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Article China: New Rules on Cross-Border Data Transfers Released

On March 22, 2024, the Cybersecurity Administration of China (CAC) released the Provisions on Facilitating and Regulating Cross-Border Data Flow. Effective immediately, the new provisions ease the requirements for outbound cross-border data transfers provided by previous CAC rules, especially the Measures of Security Assessment for Outbound Data Transfer issued on July 7, 2022 (2022 Measures) and the Measures for the Standard Contract for Outbound Transfer of Personal Information issued on February 22, 2023 (2023 Measures).

The 2022 Measures require a mandatory CAC data security assessment for transferring out of China any “important data” or personal information under specified circumstances. (2022 Measures art. 4.) The 2023 measures prescribe circumstances under which a Standard Contract for Outbound Transfer of Personal Information (Standard Contract) must be concluded. (2023 Measures art. 4.)

Important Data

The 2022 Measures broadly define the term “important data” as “any data that, once tampered with, damaged, leaked or illegally obtained or used, may endanger national security, economic operation, social stability, and public health and safety.” (2022 Measures art. 19.)

While reiterating the obligations of data processors in identifying and declaring important data pursuant to relevant regulations, the new provisions provide that if any data is not announced or published by the authorities as important data, data processors are not required to apply for the security assessment for such data. (Provisions art. 2.)

Exempted Data Transfers

Under the new provisions, outbound cross-border transfers of personal information (excluding important data) under the following circumstances are exempted from the requirements of data security assessment, Standard Contract, or personal information protection certification:

    • Transferring personal information for the purpose of concluding or performing a contract to which the individual is a party, such as a contract for cross-border shopping, shipping, payment, air ticket and hotel reservations, a visa application, or examination services.
    • Transferring personal information of employees for the purpose of cross-border human resources management.
    • Transferring personal information in an emergency for the purpose of protecting the life, health, and property safety of a natural person.
    • A data processor other than a critical information infrastructure operator (CIIO) transferring personal information of less than 100,000 individuals (excluding sensitive personal information) in a calendar year. (Id. art. 5.)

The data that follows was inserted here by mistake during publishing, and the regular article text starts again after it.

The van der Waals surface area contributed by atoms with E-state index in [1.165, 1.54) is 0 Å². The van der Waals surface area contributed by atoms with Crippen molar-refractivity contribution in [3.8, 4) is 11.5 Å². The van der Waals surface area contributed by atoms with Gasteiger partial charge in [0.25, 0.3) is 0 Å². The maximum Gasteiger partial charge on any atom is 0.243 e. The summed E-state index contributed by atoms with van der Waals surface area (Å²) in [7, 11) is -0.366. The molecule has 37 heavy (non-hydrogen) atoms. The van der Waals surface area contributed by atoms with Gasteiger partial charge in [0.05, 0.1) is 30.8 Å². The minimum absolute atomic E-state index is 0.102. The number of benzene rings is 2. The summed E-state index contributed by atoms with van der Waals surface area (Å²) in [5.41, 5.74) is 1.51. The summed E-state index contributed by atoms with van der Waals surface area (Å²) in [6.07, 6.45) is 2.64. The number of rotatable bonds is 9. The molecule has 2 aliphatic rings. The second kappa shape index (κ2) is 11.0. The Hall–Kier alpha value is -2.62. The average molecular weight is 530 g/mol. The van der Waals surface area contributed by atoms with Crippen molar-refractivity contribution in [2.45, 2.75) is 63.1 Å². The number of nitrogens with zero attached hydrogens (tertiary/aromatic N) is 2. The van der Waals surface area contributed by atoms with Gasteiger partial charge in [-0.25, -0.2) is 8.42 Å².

The new provisions also expressly exempt data that are collected and generated during international trade, cross-border transportation, academic cooperation, and transnational production, manufacturing, and marketing activities, if such data do not include personal information or important data. (Id. art. 3) Personal information collected and generated outside of China that had been transferred to and processed in China is also exempted, provided that no personal information or important data from the territory of China was introduced in the course the processing. (Id. art. 4.)

 Non-Exempted Data Transfers

The provisions set out thresholds that will trigger the requirements of the CAC data security assessment, Standard Contract, and personal information protection certification, where the data to be transferred do not qualify any of the exemptions prescribed by the new provisions.

For non-exempted data transfers, the CAC data security assessment is required if a CIIO transfers overseas any personal information or important data overseas. For data processors other than a CIIO, if they transfer overseas any important data, or the personal information of more than one million individuals (excluding sensitive personal information) or the sensitive personal information of more than 10,000 individuals on a cumulative basis in a calendar year, the CAC data security assessment is required. (Id. art. 7.)

The Standard Contract or personal information protection certification is required if a data processor other than a CIIO transfers overseas the personal information of more than 100,000 but less than one million individuals (excluding sensitive personal information) or the sensitive personal information of less than 10,000 individuals on a cumulative basis in a calendar year. (Id. art. 8.)

Free Trade Zones (FTZs)

China’s pilot FTZs are authorized by the new provisions to create their own lists of data that require data security assessment, conclusion of the standard contract, or the personal information protection certification (“negative list”). A data processor located in the FTZ is exempted from these requirements when transferring data that is not on the FTZ’s negative list. (Id. art. 6.)

Laney Zhang, Law Library of Congress
May 14, 2024

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Chicago citation style:

Zhang, Laney. China: New Rules on Cross-Border Data Transfers Released. 2024. Web Page. https://www.loc.gov/item/global-legal-monitor/2024-05-13/china-new-rules-on-cross-border-data-transfers-released/.

APA citation style:

Zhang, L. (2024) China: New Rules on Cross-Border Data Transfers Released. [Web Page] Retrieved from the Library of Congress, https://www.loc.gov/item/global-legal-monitor/2024-05-13/china-new-rules-on-cross-border-data-transfers-released/.

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Zhang, Laney. China: New Rules on Cross-Border Data Transfers Released. 2024. Web Page. Retrieved from the Library of Congress, <www.loc.gov/item/global-legal-monitor/2024-05-13/china-new-rules-on-cross-border-data-transfers-released/>.